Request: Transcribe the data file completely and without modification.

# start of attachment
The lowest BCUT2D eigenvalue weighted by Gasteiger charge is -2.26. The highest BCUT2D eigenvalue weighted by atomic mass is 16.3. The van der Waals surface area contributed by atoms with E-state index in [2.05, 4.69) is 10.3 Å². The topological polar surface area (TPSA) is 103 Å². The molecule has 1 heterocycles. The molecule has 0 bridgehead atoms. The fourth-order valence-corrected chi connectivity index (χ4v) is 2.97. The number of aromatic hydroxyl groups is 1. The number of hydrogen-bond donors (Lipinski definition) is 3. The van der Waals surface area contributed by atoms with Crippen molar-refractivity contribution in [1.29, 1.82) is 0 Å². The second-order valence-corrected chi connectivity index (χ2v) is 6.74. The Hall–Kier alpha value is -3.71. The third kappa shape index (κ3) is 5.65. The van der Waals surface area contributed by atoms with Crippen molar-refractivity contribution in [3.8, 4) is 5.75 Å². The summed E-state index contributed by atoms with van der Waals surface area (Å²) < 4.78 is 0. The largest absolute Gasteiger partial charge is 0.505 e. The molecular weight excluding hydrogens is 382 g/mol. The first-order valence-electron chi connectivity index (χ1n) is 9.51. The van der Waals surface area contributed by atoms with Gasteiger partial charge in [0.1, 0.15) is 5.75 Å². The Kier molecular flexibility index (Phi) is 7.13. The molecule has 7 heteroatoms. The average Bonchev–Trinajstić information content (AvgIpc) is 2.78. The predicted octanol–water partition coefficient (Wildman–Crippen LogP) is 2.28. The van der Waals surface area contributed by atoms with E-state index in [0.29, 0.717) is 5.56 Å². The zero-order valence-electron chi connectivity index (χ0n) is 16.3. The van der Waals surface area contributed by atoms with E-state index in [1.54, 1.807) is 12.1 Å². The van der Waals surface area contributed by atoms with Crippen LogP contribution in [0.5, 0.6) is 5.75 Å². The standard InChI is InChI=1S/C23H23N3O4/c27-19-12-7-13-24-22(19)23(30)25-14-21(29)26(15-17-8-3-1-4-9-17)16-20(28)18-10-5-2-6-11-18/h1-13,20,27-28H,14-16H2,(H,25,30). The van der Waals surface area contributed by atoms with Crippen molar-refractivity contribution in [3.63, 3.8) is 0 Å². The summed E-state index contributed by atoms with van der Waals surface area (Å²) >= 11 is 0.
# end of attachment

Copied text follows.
The lowest BCUT2D eigenvalue weighted by Gasteiger charge is -2.26. The highest BCUT2D eigenvalue weighted by atomic mass is 16.3. The van der Waals surface area contributed by atoms with E-state index in [2.05, 4.69) is 10.3 Å². The topological polar surface area (TPSA) is 103 Å². The molecule has 1 heterocycles. The molecule has 0 bridgehead atoms. The fourth-order valence-corrected chi connectivity index (χ4v) is 2.97. The number of aromatic hydroxyl groups is 1. The number of hydrogen-bond donors (Lipinski definition) is 3. The van der Waals surface area contributed by atoms with Crippen molar-refractivity contribution in [1.29, 1.82) is 0 Å². The second-order valence-corrected chi connectivity index (χ2v) is 6.74. The Hall–Kier alpha value is -3.71. The third kappa shape index (κ3) is 5.65. The van der Waals surface area contributed by atoms with Crippen molar-refractivity contribution in [3.8, 4) is 5.75 Å². The summed E-state index contributed by atoms with van der Waals surface area (Å²) < 4.78 is 0. The largest absolute Gasteiger partial charge is 0.505 e. The molecular weight excluding hydrogens is 382 g/mol. The first-order valence-electron chi connectivity index (χ1n) is 9.51. The van der Waals surface area contributed by atoms with Gasteiger partial charge in [0.1, 0.15) is 5.75 Å². The Kier molecular flexibility index (Phi) is 7.13. The molecule has 7 heteroatoms. The average Bonchev–Trinajstić information content (AvgIpc) is 2.78. The predicted octanol–water partition coefficient (Wildman–Crippen LogP) is 2.28. The van der Waals surface area contributed by atoms with E-state index in [0.29, 0.717) is 5.56 Å². The zero-order valence-electron chi connectivity index (χ0n) is 16.3. The van der Waals surface area contributed by atoms with E-state index in [1.54, 1.807) is 12.1 Å². The van der Waals surface area contributed by atoms with Crippen LogP contribution in [0.5, 0.6) is 5.75 Å². The standard InChI is InChI=1S/C23H23N3O4/c27-19-12-7-13-24-22(19)23(30)25-14-21(29)26(15-17-8-3-1-4-9-17)16-20(28)18-10-5-2-6-11-18/h1-13,20,27-28H,14-16H2,(H,25,30). The van der Waals surface area contributed by atoms with Crippen molar-refractivity contribution in [3.63, 3.8) is 0 Å². The summed E-state index contributed by atoms with van der Waals surface area (Å²) >= 11 is 0.